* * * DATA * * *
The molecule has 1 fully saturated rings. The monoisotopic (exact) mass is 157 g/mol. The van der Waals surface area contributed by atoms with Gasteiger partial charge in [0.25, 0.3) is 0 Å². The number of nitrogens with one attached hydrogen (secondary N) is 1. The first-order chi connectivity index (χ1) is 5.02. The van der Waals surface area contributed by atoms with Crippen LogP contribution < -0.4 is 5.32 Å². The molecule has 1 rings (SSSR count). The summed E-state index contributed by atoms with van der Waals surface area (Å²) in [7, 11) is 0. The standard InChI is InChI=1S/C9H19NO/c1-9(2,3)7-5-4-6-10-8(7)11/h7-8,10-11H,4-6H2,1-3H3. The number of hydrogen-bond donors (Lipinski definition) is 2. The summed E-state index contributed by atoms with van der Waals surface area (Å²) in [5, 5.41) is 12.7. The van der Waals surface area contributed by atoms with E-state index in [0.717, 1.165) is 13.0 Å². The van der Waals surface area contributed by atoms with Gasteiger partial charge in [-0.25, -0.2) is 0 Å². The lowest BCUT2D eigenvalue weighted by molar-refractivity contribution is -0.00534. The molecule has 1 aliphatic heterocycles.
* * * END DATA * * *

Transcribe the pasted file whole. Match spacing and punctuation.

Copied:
The molecule has 1 fully saturated rings. The monoisotopic (exact) mass is 157 g/mol. The van der Waals surface area contributed by atoms with Gasteiger partial charge in [0.25, 0.3) is 0 Å². The number of nitrogens with one attached hydrogen (secondary N) is 1. The first-order chi connectivity index (χ1) is 5.02. The van der Waals surface area contributed by atoms with Crippen LogP contribution < -0.4 is 5.32 Å². The molecule has 1 rings (SSSR count). The summed E-state index contributed by atoms with van der Waals surface area (Å²) in [7, 11) is 0. The standard InChI is InChI=1S/C9H19NO/c1-9(2,3)7-5-4-6-10-8(7)11/h7-8,10-11H,4-6H2,1-3H3. The number of hydrogen-bond donors (Lipinski definition) is 2. The summed E-state index contributed by atoms with van der Waals surface area (Å²) in [5, 5.41) is 12.7. The van der Waals surface area contributed by atoms with E-state index in [0.717, 1.165) is 13.0 Å². The van der Waals surface area contributed by atoms with Gasteiger partial charge in [-0.25, -0.2) is 0 Å². The lowest BCUT2D eigenvalue weighted by molar-refractivity contribution is -0.00534. The molecule has 1 aliphatic heterocycles.